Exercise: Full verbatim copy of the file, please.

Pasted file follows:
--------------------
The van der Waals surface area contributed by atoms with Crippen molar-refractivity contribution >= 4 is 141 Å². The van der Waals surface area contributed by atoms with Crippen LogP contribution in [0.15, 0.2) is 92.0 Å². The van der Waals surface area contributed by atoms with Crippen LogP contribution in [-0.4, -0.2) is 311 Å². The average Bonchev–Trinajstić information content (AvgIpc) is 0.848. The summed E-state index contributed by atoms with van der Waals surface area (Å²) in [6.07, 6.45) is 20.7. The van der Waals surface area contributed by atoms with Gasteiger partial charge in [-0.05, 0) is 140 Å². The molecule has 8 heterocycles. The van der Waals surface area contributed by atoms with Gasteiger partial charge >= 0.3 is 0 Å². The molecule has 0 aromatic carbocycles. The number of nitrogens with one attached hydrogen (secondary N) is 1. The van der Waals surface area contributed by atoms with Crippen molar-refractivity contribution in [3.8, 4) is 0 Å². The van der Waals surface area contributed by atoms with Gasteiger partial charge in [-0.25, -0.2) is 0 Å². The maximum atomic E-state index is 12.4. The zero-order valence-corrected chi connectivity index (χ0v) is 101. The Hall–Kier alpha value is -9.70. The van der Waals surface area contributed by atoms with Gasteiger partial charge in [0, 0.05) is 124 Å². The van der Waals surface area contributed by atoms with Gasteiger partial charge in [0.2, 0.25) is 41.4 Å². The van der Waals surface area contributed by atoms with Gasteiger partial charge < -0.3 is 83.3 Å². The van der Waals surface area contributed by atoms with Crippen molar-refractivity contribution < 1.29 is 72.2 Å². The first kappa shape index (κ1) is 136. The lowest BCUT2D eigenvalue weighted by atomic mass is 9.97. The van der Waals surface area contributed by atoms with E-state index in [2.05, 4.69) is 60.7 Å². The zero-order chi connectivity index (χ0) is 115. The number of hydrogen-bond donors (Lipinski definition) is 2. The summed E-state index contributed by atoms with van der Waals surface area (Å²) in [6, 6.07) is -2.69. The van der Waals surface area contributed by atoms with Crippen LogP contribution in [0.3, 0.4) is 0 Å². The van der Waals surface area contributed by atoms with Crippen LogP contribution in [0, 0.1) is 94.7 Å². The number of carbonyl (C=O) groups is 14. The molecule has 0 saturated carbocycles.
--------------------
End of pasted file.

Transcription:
The van der Waals surface area contributed by atoms with Crippen molar-refractivity contribution >= 4 is 141 Å². The van der Waals surface area contributed by atoms with Crippen LogP contribution in [0.15, 0.2) is 92.0 Å². The van der Waals surface area contributed by atoms with Crippen LogP contribution in [-0.4, -0.2) is 311 Å². The average Bonchev–Trinajstić information content (AvgIpc) is 0.848. The summed E-state index contributed by atoms with van der Waals surface area (Å²) in [6.07, 6.45) is 20.7. The van der Waals surface area contributed by atoms with Gasteiger partial charge in [-0.05, 0) is 140 Å². The molecule has 8 heterocycles. The van der Waals surface area contributed by atoms with Gasteiger partial charge >= 0.3 is 0 Å². The molecule has 0 aromatic carbocycles. The number of nitrogens with one attached hydrogen (secondary N) is 1. The van der Waals surface area contributed by atoms with Crippen molar-refractivity contribution in [3.8, 4) is 0 Å². The van der Waals surface area contributed by atoms with Gasteiger partial charge in [-0.25, -0.2) is 0 Å². The maximum atomic E-state index is 12.4. The zero-order valence-corrected chi connectivity index (χ0v) is 101. The Hall–Kier alpha value is -9.70. The van der Waals surface area contributed by atoms with Gasteiger partial charge in [0, 0.05) is 124 Å². The van der Waals surface area contributed by atoms with Gasteiger partial charge in [0.2, 0.25) is 41.4 Å². The van der Waals surface area contributed by atoms with Gasteiger partial charge < -0.3 is 83.3 Å². The van der Waals surface area contributed by atoms with Crippen molar-refractivity contribution < 1.29 is 72.2 Å². The first kappa shape index (κ1) is 136. The lowest BCUT2D eigenvalue weighted by atomic mass is 9.97. The van der Waals surface area contributed by atoms with E-state index in [2.05, 4.69) is 60.7 Å². The zero-order chi connectivity index (χ0) is 115. The number of hydrogen-bond donors (Lipinski definition) is 2. The summed E-state index contributed by atoms with van der Waals surface area (Å²) in [6, 6.07) is -2.69. The van der Waals surface area contributed by atoms with Crippen LogP contribution in [0.3, 0.4) is 0 Å². The van der Waals surface area contributed by atoms with Crippen LogP contribution in [0, 0.1) is 94.7 Å². The number of carbonyl (C=O) groups is 14. The molecule has 0 saturated carbocycles.